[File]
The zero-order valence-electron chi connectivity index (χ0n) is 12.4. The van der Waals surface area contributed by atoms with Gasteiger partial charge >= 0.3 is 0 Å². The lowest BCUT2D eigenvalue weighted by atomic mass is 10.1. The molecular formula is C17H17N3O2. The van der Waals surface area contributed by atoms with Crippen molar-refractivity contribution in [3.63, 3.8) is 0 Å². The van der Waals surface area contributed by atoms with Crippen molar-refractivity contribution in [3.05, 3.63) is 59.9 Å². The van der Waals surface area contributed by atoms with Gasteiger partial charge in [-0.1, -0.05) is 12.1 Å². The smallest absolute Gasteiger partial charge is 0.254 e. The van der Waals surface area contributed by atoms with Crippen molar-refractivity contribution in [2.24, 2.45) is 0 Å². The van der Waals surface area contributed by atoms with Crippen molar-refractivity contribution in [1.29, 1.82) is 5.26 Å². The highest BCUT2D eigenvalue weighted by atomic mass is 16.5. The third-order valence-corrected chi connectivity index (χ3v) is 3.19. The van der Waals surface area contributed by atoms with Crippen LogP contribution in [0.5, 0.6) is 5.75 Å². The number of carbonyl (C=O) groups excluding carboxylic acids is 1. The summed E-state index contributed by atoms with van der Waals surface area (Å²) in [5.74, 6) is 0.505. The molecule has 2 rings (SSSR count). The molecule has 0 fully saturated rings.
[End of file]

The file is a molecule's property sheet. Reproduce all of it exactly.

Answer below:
The zero-order valence-electron chi connectivity index (χ0n) is 12.4. The van der Waals surface area contributed by atoms with Gasteiger partial charge >= 0.3 is 0 Å². The lowest BCUT2D eigenvalue weighted by atomic mass is 10.1. The molecular formula is C17H17N3O2. The van der Waals surface area contributed by atoms with Crippen molar-refractivity contribution in [3.63, 3.8) is 0 Å². The van der Waals surface area contributed by atoms with Crippen molar-refractivity contribution in [3.05, 3.63) is 59.9 Å². The van der Waals surface area contributed by atoms with Gasteiger partial charge in [-0.1, -0.05) is 12.1 Å². The smallest absolute Gasteiger partial charge is 0.254 e. The van der Waals surface area contributed by atoms with Crippen molar-refractivity contribution in [2.24, 2.45) is 0 Å². The van der Waals surface area contributed by atoms with Crippen molar-refractivity contribution in [1.29, 1.82) is 5.26 Å². The highest BCUT2D eigenvalue weighted by atomic mass is 16.5. The third-order valence-corrected chi connectivity index (χ3v) is 3.19. The van der Waals surface area contributed by atoms with Crippen LogP contribution in [0.5, 0.6) is 5.75 Å². The number of carbonyl (C=O) groups excluding carboxylic acids is 1. The summed E-state index contributed by atoms with van der Waals surface area (Å²) in [5.74, 6) is 0.505. The molecule has 2 rings (SSSR count). The molecule has 0 fully saturated rings.